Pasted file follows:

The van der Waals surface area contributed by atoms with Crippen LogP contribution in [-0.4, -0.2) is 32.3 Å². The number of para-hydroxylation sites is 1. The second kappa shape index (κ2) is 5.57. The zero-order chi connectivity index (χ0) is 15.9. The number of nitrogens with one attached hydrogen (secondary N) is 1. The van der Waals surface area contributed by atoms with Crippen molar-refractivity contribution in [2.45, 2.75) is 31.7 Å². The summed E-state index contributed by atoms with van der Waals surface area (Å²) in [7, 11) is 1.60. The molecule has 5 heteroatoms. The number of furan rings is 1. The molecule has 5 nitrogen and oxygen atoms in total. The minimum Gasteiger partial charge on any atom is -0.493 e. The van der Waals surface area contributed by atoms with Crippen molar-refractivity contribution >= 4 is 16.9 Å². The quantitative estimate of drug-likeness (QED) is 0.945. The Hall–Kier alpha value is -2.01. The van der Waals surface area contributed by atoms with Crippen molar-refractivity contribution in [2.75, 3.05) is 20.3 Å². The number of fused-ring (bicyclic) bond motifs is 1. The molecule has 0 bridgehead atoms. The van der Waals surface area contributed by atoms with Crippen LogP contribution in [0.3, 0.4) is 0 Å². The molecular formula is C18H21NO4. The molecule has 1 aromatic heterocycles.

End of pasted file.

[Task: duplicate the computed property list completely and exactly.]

The van der Waals surface area contributed by atoms with Crippen LogP contribution in [-0.4, -0.2) is 32.3 Å². The number of para-hydroxylation sites is 1. The second kappa shape index (κ2) is 5.57. The zero-order chi connectivity index (χ0) is 15.9. The number of nitrogens with one attached hydrogen (secondary N) is 1. The van der Waals surface area contributed by atoms with Crippen molar-refractivity contribution in [2.45, 2.75) is 31.7 Å². The summed E-state index contributed by atoms with van der Waals surface area (Å²) in [7, 11) is 1.60. The molecule has 5 heteroatoms. The number of furan rings is 1. The molecule has 5 nitrogen and oxygen atoms in total. The minimum Gasteiger partial charge on any atom is -0.493 e. The van der Waals surface area contributed by atoms with Crippen molar-refractivity contribution >= 4 is 16.9 Å². The quantitative estimate of drug-likeness (QED) is 0.945. The Hall–Kier alpha value is -2.01. The van der Waals surface area contributed by atoms with Crippen molar-refractivity contribution in [2.75, 3.05) is 20.3 Å². The number of fused-ring (bicyclic) bond motifs is 1. The molecule has 0 bridgehead atoms. The van der Waals surface area contributed by atoms with Crippen LogP contribution in [0.3, 0.4) is 0 Å². The molecular formula is C18H21NO4. The molecule has 1 aromatic heterocycles.